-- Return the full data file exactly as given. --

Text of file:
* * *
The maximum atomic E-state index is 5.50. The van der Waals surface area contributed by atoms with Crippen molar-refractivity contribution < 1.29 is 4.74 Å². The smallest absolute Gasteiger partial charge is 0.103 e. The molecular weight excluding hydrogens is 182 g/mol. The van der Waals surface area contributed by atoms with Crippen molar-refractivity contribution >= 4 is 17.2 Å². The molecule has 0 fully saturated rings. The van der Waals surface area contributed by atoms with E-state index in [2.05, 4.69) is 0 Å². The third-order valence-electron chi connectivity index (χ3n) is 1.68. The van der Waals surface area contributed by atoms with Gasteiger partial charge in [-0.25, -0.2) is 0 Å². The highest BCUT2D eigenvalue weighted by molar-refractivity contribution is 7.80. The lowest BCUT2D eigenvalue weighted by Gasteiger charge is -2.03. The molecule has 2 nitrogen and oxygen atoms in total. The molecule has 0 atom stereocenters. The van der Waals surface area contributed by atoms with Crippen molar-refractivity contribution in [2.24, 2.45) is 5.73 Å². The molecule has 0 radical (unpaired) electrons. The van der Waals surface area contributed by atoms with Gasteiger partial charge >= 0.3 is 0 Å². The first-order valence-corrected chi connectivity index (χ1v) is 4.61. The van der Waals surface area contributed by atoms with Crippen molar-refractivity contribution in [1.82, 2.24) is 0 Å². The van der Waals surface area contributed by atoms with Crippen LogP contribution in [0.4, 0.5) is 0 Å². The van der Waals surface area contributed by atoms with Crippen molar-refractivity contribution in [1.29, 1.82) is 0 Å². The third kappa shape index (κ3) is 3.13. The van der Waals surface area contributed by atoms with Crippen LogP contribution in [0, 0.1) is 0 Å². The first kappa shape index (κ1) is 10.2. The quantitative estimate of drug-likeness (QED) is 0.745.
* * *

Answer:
The maximum atomic E-state index is 5.50. The van der Waals surface area contributed by atoms with Crippen molar-refractivity contribution < 1.29 is 4.74 Å². The smallest absolute Gasteiger partial charge is 0.103 e. The molecular weight excluding hydrogens is 182 g/mol. The van der Waals surface area contributed by atoms with Crippen molar-refractivity contribution >= 4 is 17.2 Å². The molecule has 0 fully saturated rings. The van der Waals surface area contributed by atoms with E-state index in [2.05, 4.69) is 0 Å². The third-order valence-electron chi connectivity index (χ3n) is 1.68. The van der Waals surface area contributed by atoms with Gasteiger partial charge in [-0.25, -0.2) is 0 Å². The highest BCUT2D eigenvalue weighted by molar-refractivity contribution is 7.80. The lowest BCUT2D eigenvalue weighted by Gasteiger charge is -2.03. The molecule has 2 nitrogen and oxygen atoms in total. The molecule has 0 atom stereocenters. The van der Waals surface area contributed by atoms with Crippen molar-refractivity contribution in [2.24, 2.45) is 5.73 Å². The molecule has 0 radical (unpaired) electrons. The van der Waals surface area contributed by atoms with Gasteiger partial charge >= 0.3 is 0 Å². The first-order valence-corrected chi connectivity index (χ1v) is 4.61. The van der Waals surface area contributed by atoms with Crippen molar-refractivity contribution in [1.82, 2.24) is 0 Å². The van der Waals surface area contributed by atoms with Crippen LogP contribution in [0.4, 0.5) is 0 Å². The van der Waals surface area contributed by atoms with Crippen molar-refractivity contribution in [1.29, 1.82) is 0 Å². The third kappa shape index (κ3) is 3.13. The van der Waals surface area contributed by atoms with Crippen LogP contribution in [0, 0.1) is 0 Å². The first kappa shape index (κ1) is 10.2. The quantitative estimate of drug-likeness (QED) is 0.745.